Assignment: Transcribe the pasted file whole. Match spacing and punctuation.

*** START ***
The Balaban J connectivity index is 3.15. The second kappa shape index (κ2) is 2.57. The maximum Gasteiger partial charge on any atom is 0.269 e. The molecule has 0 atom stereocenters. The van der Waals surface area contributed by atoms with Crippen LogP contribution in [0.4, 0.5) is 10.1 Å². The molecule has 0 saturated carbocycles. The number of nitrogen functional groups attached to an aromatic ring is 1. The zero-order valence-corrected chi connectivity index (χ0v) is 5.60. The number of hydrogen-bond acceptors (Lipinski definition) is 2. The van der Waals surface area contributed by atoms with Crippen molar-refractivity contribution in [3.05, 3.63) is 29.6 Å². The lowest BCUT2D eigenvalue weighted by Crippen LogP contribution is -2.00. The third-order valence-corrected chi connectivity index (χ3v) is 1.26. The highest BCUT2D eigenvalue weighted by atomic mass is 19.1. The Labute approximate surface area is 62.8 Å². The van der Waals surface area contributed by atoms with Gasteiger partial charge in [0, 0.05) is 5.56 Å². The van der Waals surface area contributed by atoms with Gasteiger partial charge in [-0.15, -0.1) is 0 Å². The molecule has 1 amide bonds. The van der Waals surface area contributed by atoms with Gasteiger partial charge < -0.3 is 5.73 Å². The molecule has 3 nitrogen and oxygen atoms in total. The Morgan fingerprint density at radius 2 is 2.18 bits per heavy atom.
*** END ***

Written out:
The Balaban J connectivity index is 3.15. The second kappa shape index (κ2) is 2.57. The maximum Gasteiger partial charge on any atom is 0.269 e. The molecule has 0 atom stereocenters. The van der Waals surface area contributed by atoms with Crippen LogP contribution in [0.4, 0.5) is 10.1 Å². The molecule has 0 saturated carbocycles. The number of nitrogen functional groups attached to an aromatic ring is 1. The zero-order valence-corrected chi connectivity index (χ0v) is 5.60. The number of hydrogen-bond acceptors (Lipinski definition) is 2. The van der Waals surface area contributed by atoms with Crippen molar-refractivity contribution in [3.05, 3.63) is 29.6 Å². The lowest BCUT2D eigenvalue weighted by Crippen LogP contribution is -2.00. The third-order valence-corrected chi connectivity index (χ3v) is 1.26. The highest BCUT2D eigenvalue weighted by atomic mass is 19.1. The Labute approximate surface area is 62.8 Å². The van der Waals surface area contributed by atoms with Gasteiger partial charge in [0, 0.05) is 5.56 Å². The van der Waals surface area contributed by atoms with Gasteiger partial charge in [-0.15, -0.1) is 0 Å². The molecule has 1 amide bonds. The van der Waals surface area contributed by atoms with Gasteiger partial charge < -0.3 is 5.73 Å². The molecule has 3 nitrogen and oxygen atoms in total. The Morgan fingerprint density at radius 2 is 2.18 bits per heavy atom.